"The faster the particles go, the faster sound moves in the gas," Moldover explains. "So in the 1980s, our group developed an approach to measuring the speed of sound which was more accurate than anyone had done before. We measured the speed of sound in argon gas near the temperature of the triple point of water. By combining the speed of sound with the average mass of the argon atoms, we deduced the average kinetic energy of the argon atoms. The combination of the kinetic energy and the temperature of the argon gave us the Boltzmann constant."
Moldover's original motivation was to check a British result. "The folks at one of our rival labs, NPL, determined k from an acoustic measurement of the gas constant in 1976," he recalls. "Their number was surprisingly large – well off from what people thought it was.
"My boss said, 'I'm sure this is wrong. You guys think of a way to do a better job of measuring it.' So I set about using acoustic resonators. As it happened, very soon after the NPL results were announced, two Oxford scientists pointed out that the NPL people had made an error in extrapolating to zero pressure. The NPL researchers corrected their error, and their number came back to what people had expected. But we kept going anyway, because we thought we could do five times better. And we did."
It ended up taking 12 years. When the group's figures were published in 1988, the paper filled 60 pages in the Journal of Research of the National Bureau of Standards, and specified k to a relative uncertainty of 1.8 x 10-6.
"His result has stood the test of time," says Taylor. "It was not until last year when somebody obtained a value with an uncertainty they claim is smaller than his. Mike's work was a real tour de force."
But it required overcoming host of problems. The spherical acoustical chamber held about three liters of gas, the isotopic composition of which had to be known exactly. To determine the volume, the team weighed the mercury required to fill it, using the density of mercury measured by A.H. Cook in 1957 and 1961. The temperature had to be determined to within 0.25 mK. "And we had to learn a lot of little things that affect the results in small ways," Moldover says. "The way you measure a resonant frequency is very tricky. Some heat flows from the gas into the wall, so you have to account for that. Also walls recoil a little bit, and that changes the resonant frequency, so you have to know precisely how elastic the metal is."
The effort continued past 1988, as Moldover applied his method to the International Temperature Scale published in 1990 (known as ITS-90), which lists key temperature points for various substances. "We measured the thermodynamic temperature for these different points and got values for the difference between ITS-90 and the thermodynamic temperature that were about five times more accurate than anyone had gotten before. They have since been reproduced elsewhere."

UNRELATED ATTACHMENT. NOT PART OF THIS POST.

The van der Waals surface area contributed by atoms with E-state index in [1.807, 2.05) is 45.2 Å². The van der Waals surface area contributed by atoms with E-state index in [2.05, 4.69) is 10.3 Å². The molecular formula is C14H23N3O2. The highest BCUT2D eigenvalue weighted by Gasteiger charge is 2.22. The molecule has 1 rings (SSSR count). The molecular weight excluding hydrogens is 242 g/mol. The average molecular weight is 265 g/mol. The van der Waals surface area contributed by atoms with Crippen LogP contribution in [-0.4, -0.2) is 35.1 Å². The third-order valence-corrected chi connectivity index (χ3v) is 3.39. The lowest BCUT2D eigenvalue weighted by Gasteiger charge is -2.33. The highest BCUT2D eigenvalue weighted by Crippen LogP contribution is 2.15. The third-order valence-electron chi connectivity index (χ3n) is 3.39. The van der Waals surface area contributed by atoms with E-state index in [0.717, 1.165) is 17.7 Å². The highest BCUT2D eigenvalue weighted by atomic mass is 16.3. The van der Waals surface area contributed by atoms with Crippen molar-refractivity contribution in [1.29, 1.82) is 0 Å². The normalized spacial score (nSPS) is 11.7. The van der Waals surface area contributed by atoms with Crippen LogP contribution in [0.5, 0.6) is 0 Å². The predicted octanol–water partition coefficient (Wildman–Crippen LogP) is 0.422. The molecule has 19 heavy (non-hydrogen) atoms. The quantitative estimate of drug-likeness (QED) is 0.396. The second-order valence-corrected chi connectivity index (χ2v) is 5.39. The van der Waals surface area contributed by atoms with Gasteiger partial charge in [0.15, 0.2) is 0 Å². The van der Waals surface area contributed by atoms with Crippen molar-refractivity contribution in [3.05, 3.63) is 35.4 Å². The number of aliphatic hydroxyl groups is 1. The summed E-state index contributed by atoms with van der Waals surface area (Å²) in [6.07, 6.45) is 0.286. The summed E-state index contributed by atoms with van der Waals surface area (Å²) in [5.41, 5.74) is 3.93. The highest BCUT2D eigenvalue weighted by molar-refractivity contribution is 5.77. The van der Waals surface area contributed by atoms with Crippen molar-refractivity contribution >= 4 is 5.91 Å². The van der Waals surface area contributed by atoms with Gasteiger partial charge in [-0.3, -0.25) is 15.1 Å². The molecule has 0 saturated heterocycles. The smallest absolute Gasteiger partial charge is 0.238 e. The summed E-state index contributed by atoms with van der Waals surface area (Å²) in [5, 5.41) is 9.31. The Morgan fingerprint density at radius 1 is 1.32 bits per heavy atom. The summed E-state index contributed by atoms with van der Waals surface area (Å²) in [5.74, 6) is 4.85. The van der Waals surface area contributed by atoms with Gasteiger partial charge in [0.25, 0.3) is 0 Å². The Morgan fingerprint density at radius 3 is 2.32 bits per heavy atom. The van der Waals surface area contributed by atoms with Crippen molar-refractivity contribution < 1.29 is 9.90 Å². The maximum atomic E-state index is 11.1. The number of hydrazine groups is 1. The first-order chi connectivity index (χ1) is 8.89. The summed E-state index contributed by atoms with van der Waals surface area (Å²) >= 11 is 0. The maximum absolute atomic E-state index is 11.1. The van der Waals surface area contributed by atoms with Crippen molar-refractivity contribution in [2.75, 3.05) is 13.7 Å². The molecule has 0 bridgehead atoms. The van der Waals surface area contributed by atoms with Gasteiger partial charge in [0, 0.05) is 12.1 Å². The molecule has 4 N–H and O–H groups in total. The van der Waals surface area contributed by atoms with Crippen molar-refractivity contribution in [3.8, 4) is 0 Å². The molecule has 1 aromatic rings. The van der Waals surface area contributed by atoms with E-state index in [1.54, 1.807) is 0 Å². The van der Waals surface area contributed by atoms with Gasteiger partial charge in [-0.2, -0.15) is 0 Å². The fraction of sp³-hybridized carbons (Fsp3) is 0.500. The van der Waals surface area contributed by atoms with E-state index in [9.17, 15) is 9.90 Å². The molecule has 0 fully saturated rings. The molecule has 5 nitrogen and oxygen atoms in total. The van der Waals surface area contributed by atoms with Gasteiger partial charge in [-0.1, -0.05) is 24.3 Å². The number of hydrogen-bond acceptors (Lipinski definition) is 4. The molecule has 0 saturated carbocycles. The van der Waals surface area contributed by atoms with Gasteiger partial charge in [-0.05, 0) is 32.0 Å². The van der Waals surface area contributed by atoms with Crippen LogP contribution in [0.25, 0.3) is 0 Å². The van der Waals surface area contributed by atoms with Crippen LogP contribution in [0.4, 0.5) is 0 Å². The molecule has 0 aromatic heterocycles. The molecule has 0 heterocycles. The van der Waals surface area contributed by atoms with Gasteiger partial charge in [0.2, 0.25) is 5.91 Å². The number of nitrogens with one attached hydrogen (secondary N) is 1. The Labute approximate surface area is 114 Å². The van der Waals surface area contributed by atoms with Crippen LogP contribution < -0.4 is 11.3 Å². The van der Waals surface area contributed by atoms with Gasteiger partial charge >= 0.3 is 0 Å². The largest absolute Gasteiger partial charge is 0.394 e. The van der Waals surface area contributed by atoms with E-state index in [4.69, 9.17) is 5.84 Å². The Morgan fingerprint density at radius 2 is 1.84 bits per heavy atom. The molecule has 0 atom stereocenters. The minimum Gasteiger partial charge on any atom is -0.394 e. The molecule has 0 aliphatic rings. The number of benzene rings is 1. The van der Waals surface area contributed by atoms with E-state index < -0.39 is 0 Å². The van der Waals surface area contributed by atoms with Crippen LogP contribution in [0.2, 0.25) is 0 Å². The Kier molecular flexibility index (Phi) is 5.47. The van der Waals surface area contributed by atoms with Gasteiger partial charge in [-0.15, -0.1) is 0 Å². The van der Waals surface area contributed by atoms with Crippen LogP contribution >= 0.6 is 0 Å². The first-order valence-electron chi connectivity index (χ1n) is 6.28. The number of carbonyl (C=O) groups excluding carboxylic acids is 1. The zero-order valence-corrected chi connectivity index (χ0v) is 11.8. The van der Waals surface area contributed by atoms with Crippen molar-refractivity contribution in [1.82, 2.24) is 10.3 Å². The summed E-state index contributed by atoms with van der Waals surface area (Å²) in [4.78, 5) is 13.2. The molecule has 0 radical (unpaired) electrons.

Today, PML remains intensely involved in a range of experiments on k. "NIST is one of the NMIs that have determined the Boltzmann constant using two different methods – acoustic gas thermometry and Johnson noise thermometry," says Greg Strouse, who leads PML's Temperature and Humidity Group.
"But unique to NIST, PML's Sensor Science Division (SSD) intends to determine the Boltzmann constant with a third method – spectral-radiance thermometry – to further our confidence in the assigned value and ensure that the impact of the re-definition on industry is small," Strouse says. "The NIST dissemination of both the thermodynamic temperature scale and ITS-90 expands the role of NIST, enhances the link between contact and non-contact thermometry, and allows for improved temperature measurement at both high and low temperatures.
"While the dual dissemination of temperature will not impact most industries, the dissemination of thermodynamic temperature will improve the assigning of values to material thermo-physical properties. By advancing detector-based, Johnson noise, and acoustic thermometer technology, PML will improve the uncertainty in the realization and dissemination of the thermodynamic temperature scale. The use of thermodynamic thermometers will find application in high-temperature environments (e.g., metal refractory), hazardous environments (e.g., nuclear), and space monitoring of Earth's climate. Eventually, the use of the ITS-90 defining standards will be gradually replaced by thermodynamic temperature defining standards. NIST PML SSD is positioning itself for this change by developing thermodynamic thermometers for standards and industrial use."
1 In February 2012, NIST/PML and NRC Canada will sponsor a special session on SI redefinition at the annual meeting of the American Association for the Advancement of Science.
2 Other NIST divisions have related research programs.